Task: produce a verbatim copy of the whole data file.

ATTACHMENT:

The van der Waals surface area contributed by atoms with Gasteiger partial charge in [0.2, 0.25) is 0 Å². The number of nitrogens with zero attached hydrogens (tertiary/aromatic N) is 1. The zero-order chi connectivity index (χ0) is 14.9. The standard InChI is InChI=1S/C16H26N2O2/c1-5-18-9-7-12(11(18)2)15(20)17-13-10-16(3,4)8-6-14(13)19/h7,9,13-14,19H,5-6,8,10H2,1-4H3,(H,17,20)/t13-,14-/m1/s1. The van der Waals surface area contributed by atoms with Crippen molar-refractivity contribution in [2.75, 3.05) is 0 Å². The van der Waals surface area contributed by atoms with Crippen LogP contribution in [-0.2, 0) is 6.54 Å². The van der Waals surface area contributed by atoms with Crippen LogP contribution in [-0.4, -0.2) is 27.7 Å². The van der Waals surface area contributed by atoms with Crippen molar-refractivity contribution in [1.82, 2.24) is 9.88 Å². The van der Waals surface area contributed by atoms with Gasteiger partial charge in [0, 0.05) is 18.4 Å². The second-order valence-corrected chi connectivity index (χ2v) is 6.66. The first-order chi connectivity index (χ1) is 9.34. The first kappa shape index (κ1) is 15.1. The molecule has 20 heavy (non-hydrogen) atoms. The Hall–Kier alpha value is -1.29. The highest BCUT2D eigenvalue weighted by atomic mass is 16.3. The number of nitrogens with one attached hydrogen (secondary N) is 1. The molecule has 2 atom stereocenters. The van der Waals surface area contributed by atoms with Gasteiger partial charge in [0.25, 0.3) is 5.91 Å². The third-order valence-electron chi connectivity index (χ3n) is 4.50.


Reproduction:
The van der Waals surface area contributed by atoms with Gasteiger partial charge in [0.2, 0.25) is 0 Å². The number of nitrogens with zero attached hydrogens (tertiary/aromatic N) is 1. The zero-order chi connectivity index (χ0) is 14.9. The standard InChI is InChI=1S/C16H26N2O2/c1-5-18-9-7-12(11(18)2)15(20)17-13-10-16(3,4)8-6-14(13)19/h7,9,13-14,19H,5-6,8,10H2,1-4H3,(H,17,20)/t13-,14-/m1/s1. The van der Waals surface area contributed by atoms with Crippen molar-refractivity contribution in [2.75, 3.05) is 0 Å². The van der Waals surface area contributed by atoms with Crippen LogP contribution in [-0.2, 0) is 6.54 Å². The van der Waals surface area contributed by atoms with Crippen LogP contribution in [-0.4, -0.2) is 27.7 Å². The van der Waals surface area contributed by atoms with Crippen molar-refractivity contribution in [1.82, 2.24) is 9.88 Å². The van der Waals surface area contributed by atoms with Gasteiger partial charge in [0, 0.05) is 18.4 Å². The second-order valence-corrected chi connectivity index (χ2v) is 6.66. The first-order chi connectivity index (χ1) is 9.34. The first kappa shape index (κ1) is 15.1. The molecule has 20 heavy (non-hydrogen) atoms. The Hall–Kier alpha value is -1.29. The highest BCUT2D eigenvalue weighted by atomic mass is 16.3. The number of nitrogens with one attached hydrogen (secondary N) is 1. The molecule has 2 atom stereocenters. The van der Waals surface area contributed by atoms with Gasteiger partial charge in [0.25, 0.3) is 5.91 Å². The third-order valence-electron chi connectivity index (χ3n) is 4.50.